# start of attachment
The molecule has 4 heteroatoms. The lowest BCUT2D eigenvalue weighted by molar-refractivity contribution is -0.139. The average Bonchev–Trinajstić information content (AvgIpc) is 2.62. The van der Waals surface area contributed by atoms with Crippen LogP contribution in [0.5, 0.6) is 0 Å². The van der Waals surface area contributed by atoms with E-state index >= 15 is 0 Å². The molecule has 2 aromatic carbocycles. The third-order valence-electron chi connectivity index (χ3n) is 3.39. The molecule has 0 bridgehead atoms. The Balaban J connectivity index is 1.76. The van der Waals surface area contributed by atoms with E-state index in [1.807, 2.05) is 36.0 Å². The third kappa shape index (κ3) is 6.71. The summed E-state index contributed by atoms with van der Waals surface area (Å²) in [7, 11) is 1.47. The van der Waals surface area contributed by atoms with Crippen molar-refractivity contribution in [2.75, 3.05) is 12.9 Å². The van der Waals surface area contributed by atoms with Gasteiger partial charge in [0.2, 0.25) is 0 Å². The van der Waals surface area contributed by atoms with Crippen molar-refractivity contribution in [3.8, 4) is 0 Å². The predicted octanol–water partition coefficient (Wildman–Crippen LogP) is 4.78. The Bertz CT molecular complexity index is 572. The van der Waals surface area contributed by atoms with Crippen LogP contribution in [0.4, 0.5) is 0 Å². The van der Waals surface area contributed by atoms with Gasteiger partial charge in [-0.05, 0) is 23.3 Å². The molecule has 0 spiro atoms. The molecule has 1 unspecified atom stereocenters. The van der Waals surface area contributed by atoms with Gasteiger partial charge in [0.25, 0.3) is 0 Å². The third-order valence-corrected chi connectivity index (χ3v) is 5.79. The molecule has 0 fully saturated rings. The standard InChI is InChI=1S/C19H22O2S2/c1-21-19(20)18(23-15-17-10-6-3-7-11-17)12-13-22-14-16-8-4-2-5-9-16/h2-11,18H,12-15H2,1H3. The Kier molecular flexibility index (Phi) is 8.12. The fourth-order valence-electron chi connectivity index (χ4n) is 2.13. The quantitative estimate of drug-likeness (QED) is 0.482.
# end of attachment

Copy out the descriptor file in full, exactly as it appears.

The molecule has 4 heteroatoms. The lowest BCUT2D eigenvalue weighted by molar-refractivity contribution is -0.139. The average Bonchev–Trinajstić information content (AvgIpc) is 2.62. The van der Waals surface area contributed by atoms with Crippen LogP contribution in [0.5, 0.6) is 0 Å². The van der Waals surface area contributed by atoms with E-state index >= 15 is 0 Å². The molecule has 2 aromatic carbocycles. The third-order valence-electron chi connectivity index (χ3n) is 3.39. The molecule has 0 bridgehead atoms. The Balaban J connectivity index is 1.76. The van der Waals surface area contributed by atoms with E-state index in [1.807, 2.05) is 36.0 Å². The third kappa shape index (κ3) is 6.71. The summed E-state index contributed by atoms with van der Waals surface area (Å²) in [7, 11) is 1.47. The van der Waals surface area contributed by atoms with Crippen molar-refractivity contribution in [2.75, 3.05) is 12.9 Å². The van der Waals surface area contributed by atoms with Gasteiger partial charge in [0.2, 0.25) is 0 Å². The van der Waals surface area contributed by atoms with Crippen molar-refractivity contribution in [3.8, 4) is 0 Å². The predicted octanol–water partition coefficient (Wildman–Crippen LogP) is 4.78. The Bertz CT molecular complexity index is 572. The van der Waals surface area contributed by atoms with Crippen LogP contribution in [0.4, 0.5) is 0 Å². The van der Waals surface area contributed by atoms with Gasteiger partial charge in [-0.05, 0) is 23.3 Å². The molecule has 0 spiro atoms. The molecule has 1 unspecified atom stereocenters. The van der Waals surface area contributed by atoms with Gasteiger partial charge in [0.25, 0.3) is 0 Å². The third-order valence-corrected chi connectivity index (χ3v) is 5.79. The molecule has 0 fully saturated rings. The standard InChI is InChI=1S/C19H22O2S2/c1-21-19(20)18(23-15-17-10-6-3-7-11-17)12-13-22-14-16-8-4-2-5-9-16/h2-11,18H,12-15H2,1H3. The Kier molecular flexibility index (Phi) is 8.12. The fourth-order valence-electron chi connectivity index (χ4n) is 2.13. The quantitative estimate of drug-likeness (QED) is 0.482.